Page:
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Autistic girls, boys differ in how they talk about social groups

by  /  6 January 2021
Two teen girls talking on an escalator.
Between us: Autistic girls use plural personal pronouns such as ‘they’ and ‘us’ almost twice as often as autistic boys do.

Eric Raptosh / Getty Images

During conversations, girls with autism use “we,” “they” and other words related to social groups differently than autistic boys do, according to a new study.

The findings could help parents and clinicians identify autism in girls, who tend to be diagnosed less often and later than boys, researchers say.

The failure to recognize autism in girls can put them at an increased risk of mental health problems such as anxiety, depression and suicidality.

“If girls with autism are not properly understood, then these girls may not get access to the proper resources they need early in life to get the support they need to flourish and reach their full potential,” says lead investigator Julia Parish-Morris, assistant professor of psychiatry at the University of Pennsylvania.

To gain insight into gender differences in problems with social communication — a core trait of autism — Parish-Morris and her colleagues analyzed how girls and boys with and without autism talk about other people during unscripted conversations.

“This is one of the few studies that have used natural language samples and not just responses to standardized tests to examine the difference in social interest between boys and girls with autism and typically developing boys and girls,” says Jenny Burton, a speech-language pathologist who was not involved with the study. It is also one of few studies to support the idea that, compared with autistic boys, girls with the condition have strengths in social interaction and motivation, she says.

Word search:

The scientists recorded audio and video as each participant took part in an informal five-minute ‘get to know you’ conversation with an undergraduate student or research assistant. The sample included 17 girls and 33 boys with autism, and 15 girls and 22 boys without the condition, all aged 8 to 17 and matched for age and intelligence quotient. They also matched the autistic children for levels of social impairment.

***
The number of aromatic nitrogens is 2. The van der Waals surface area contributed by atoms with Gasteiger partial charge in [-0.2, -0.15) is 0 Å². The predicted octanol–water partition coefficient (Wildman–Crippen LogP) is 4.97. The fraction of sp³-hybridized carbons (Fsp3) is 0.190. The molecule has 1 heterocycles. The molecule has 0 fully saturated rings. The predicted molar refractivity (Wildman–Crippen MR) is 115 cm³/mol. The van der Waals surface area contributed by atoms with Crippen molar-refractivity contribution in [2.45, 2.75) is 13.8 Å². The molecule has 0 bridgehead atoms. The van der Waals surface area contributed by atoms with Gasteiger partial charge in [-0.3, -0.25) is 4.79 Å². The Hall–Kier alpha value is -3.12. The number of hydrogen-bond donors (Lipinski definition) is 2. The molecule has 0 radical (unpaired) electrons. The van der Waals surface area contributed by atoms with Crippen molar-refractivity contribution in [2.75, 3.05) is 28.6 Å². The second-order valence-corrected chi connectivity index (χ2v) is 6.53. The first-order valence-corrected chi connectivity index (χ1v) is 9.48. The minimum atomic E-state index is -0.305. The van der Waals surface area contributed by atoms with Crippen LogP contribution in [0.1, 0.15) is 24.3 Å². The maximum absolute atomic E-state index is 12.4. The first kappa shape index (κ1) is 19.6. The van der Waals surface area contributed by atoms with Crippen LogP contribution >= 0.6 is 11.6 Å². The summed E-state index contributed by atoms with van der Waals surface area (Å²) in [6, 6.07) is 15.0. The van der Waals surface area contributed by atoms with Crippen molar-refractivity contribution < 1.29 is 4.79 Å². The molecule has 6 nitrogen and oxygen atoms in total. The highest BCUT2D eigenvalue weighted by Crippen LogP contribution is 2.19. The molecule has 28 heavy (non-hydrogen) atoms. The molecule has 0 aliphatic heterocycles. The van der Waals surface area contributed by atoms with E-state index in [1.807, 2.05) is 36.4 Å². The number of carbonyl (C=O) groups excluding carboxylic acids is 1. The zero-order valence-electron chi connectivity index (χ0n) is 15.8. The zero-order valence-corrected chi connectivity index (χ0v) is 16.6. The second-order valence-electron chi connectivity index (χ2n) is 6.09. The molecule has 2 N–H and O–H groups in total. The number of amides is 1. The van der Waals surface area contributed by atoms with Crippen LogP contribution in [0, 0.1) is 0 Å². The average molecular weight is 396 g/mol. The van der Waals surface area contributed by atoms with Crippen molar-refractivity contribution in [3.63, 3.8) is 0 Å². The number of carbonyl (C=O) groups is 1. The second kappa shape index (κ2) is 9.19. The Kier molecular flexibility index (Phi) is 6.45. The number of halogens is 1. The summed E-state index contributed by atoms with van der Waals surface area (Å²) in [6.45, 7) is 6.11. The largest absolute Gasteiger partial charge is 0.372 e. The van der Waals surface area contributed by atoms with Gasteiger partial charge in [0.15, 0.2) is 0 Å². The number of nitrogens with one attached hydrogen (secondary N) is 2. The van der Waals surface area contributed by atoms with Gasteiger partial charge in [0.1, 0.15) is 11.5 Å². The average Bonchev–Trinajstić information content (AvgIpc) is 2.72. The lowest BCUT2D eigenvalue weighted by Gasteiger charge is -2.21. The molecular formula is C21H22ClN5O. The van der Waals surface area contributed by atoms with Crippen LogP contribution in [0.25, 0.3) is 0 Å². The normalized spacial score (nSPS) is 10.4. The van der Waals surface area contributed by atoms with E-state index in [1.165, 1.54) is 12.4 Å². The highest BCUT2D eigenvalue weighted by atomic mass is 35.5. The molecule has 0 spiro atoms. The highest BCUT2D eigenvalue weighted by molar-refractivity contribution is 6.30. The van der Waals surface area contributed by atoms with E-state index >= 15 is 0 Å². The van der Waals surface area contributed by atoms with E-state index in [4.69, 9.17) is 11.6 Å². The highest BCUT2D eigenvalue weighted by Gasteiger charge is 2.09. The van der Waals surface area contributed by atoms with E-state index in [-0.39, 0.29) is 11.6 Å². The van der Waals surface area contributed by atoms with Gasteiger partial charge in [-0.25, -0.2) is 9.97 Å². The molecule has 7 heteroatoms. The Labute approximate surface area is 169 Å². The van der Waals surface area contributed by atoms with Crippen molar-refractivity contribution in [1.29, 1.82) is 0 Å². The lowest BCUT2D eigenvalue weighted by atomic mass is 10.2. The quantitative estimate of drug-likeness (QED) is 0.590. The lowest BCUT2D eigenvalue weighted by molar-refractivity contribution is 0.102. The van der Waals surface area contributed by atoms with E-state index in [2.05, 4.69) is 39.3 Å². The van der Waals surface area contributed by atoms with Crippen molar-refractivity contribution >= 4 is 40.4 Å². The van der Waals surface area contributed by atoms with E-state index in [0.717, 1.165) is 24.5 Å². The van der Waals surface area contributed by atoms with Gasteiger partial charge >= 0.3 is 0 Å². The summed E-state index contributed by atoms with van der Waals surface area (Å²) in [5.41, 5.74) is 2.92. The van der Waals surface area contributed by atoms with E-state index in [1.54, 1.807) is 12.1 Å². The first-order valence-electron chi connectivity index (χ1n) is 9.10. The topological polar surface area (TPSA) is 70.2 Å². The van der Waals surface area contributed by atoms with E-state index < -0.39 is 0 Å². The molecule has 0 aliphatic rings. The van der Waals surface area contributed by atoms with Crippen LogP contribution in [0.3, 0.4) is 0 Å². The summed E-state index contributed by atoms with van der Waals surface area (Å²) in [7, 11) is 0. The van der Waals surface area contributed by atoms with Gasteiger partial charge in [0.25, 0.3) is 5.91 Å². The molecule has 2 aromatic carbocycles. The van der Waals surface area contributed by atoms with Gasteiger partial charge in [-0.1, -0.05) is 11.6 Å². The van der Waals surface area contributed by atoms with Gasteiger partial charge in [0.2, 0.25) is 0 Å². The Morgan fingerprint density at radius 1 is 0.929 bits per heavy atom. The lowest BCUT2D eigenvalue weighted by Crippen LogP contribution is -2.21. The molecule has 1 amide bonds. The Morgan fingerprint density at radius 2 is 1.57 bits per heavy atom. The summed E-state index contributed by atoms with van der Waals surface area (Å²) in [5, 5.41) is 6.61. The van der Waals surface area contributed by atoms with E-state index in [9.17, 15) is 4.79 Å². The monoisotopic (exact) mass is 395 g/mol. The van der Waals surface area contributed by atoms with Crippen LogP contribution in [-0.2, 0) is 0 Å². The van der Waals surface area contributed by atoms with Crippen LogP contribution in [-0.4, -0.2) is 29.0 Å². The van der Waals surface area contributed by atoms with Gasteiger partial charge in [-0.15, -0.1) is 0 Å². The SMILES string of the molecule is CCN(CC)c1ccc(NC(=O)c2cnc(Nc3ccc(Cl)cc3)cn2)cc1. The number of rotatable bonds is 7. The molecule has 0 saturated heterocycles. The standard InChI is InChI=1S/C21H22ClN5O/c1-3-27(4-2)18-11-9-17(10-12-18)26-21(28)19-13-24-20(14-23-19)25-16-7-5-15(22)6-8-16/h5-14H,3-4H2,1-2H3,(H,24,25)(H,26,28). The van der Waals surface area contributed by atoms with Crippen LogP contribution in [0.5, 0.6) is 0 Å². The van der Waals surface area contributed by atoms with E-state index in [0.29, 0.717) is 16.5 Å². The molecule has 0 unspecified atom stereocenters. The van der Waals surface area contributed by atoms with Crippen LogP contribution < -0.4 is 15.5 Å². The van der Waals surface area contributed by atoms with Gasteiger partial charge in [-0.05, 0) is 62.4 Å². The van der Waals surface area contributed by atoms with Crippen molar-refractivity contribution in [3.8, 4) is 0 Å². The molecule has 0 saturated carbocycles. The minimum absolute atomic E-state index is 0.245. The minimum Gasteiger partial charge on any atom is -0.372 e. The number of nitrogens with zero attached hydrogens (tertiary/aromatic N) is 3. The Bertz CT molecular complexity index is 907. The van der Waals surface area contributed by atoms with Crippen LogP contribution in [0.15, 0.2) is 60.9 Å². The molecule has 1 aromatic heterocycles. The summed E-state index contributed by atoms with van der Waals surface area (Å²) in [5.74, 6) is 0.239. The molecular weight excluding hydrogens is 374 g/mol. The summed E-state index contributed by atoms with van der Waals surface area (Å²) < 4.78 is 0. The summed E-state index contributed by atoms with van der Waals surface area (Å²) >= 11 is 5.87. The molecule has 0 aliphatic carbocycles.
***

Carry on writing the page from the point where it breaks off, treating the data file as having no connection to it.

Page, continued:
Computer programs transcribed the conversations and counted the number of plural personal pronouns — those that refer to groups of people, such as “we,” “us,” “they” and “them” — as well as words with social connotations, such as “family” and “friends.” The researchers then calculated how often a child used these words relative to the total number of words he or she said overall.

Autistic girls use plural personal pronouns almost twice as often as autistic boys do, and they use social words more often as well, the researchers found. The study was published in November in the Journal of Child Psychology and Psychiatry.

The findings may indicate that girls are “pressured to conform socially,” Parish-Morris says. “Pronouns can give hints about social embeddedness or the sense of social belonging, which matters with conditions with social challenges such as autism.”

The findings agree with previous research suggesting that autistic girls are more motivated to socialize than autistic boys — for instance, autistic girls tend to hover near other children on playgrounds, whereas autistic boys tend to play alone.

Autistic girls also use “they” and “them” more often than non-autistic girls do, the study found. Such heightened discussion of groups autistic girls are not members of may indicate they are aware of their social exclusion, the scientists note. “Saying ‘we did this and that’ is a very different frame of reference from saying ‘they did this or that,’” Parish-Morris says.

Not a monolith:

Overall, the study shows that autistic children and adolescents use significantly fewer plural personal pronouns than their non-autistic peers do. If the same pattern holds true for even younger children, diminished or atypical use of personal pronouns might prove useful to flag children for diagnosis, the researchers suggest.

The findings underscore the idea that “autism is not a monolith — it manifests differently across sexes and genders and ages and cultures,” Parish-Morris says.

As a next step, researchers could explore how autistic girls and boys differ when talking with other children instead of with adults.

Future studies could also analyze the specific socially connoted words autistic girls and boys use.

“It would be interesting knowing whether they are referencing family versus peers, due to potentially fewer social activities with peers and more time with family,” says Rene Jamison, associate professor of pediatrics at the University of Kansas in Kansas City, who did not take part in the new research. “In my research, we have found that when girls are in the 8 to 12 age range, both girls with and without autism would reference their family more than their peers, but as they grow older, we would expect girls without autism to shift to more external social groups, but girls with autism would not shift as much.”